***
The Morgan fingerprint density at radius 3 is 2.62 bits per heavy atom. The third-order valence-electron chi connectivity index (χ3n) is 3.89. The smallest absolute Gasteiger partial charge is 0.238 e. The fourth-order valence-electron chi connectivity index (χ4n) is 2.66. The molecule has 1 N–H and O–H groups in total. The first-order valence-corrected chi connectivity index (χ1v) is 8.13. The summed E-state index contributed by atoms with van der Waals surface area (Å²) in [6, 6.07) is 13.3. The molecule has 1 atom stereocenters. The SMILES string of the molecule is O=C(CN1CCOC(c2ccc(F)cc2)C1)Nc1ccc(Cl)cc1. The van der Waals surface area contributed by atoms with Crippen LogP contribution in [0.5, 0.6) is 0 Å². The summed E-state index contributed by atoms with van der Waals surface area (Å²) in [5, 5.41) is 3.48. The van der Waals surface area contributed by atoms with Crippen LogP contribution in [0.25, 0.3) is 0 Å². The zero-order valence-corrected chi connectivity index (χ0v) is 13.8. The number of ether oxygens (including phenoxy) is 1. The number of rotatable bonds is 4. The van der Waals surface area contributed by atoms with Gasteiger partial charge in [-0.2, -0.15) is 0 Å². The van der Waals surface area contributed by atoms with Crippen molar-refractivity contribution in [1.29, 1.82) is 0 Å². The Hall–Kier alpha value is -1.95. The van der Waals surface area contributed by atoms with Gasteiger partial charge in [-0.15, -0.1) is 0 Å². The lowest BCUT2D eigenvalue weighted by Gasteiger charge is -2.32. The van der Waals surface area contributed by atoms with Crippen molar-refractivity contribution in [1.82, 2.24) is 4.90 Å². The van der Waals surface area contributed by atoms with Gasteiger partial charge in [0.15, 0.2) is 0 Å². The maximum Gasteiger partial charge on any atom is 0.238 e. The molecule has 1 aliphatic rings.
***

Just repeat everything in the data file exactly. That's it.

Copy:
The Morgan fingerprint density at radius 3 is 2.62 bits per heavy atom. The third-order valence-electron chi connectivity index (χ3n) is 3.89. The smallest absolute Gasteiger partial charge is 0.238 e. The fourth-order valence-electron chi connectivity index (χ4n) is 2.66. The molecule has 1 N–H and O–H groups in total. The first-order valence-corrected chi connectivity index (χ1v) is 8.13. The summed E-state index contributed by atoms with van der Waals surface area (Å²) in [6, 6.07) is 13.3. The molecule has 1 atom stereocenters. The SMILES string of the molecule is O=C(CN1CCOC(c2ccc(F)cc2)C1)Nc1ccc(Cl)cc1. The van der Waals surface area contributed by atoms with Crippen LogP contribution in [0.5, 0.6) is 0 Å². The summed E-state index contributed by atoms with van der Waals surface area (Å²) in [5, 5.41) is 3.48. The van der Waals surface area contributed by atoms with Crippen LogP contribution in [0.25, 0.3) is 0 Å². The zero-order valence-corrected chi connectivity index (χ0v) is 13.8. The number of ether oxygens (including phenoxy) is 1. The number of rotatable bonds is 4. The van der Waals surface area contributed by atoms with Gasteiger partial charge in [-0.2, -0.15) is 0 Å². The van der Waals surface area contributed by atoms with Crippen molar-refractivity contribution in [1.29, 1.82) is 0 Å². The Hall–Kier alpha value is -1.95. The van der Waals surface area contributed by atoms with Gasteiger partial charge in [-0.15, -0.1) is 0 Å². The lowest BCUT2D eigenvalue weighted by Gasteiger charge is -2.32. The van der Waals surface area contributed by atoms with Crippen molar-refractivity contribution in [1.82, 2.24) is 4.90 Å². The van der Waals surface area contributed by atoms with Gasteiger partial charge in [0.15, 0.2) is 0 Å². The maximum Gasteiger partial charge on any atom is 0.238 e. The molecule has 1 aliphatic rings.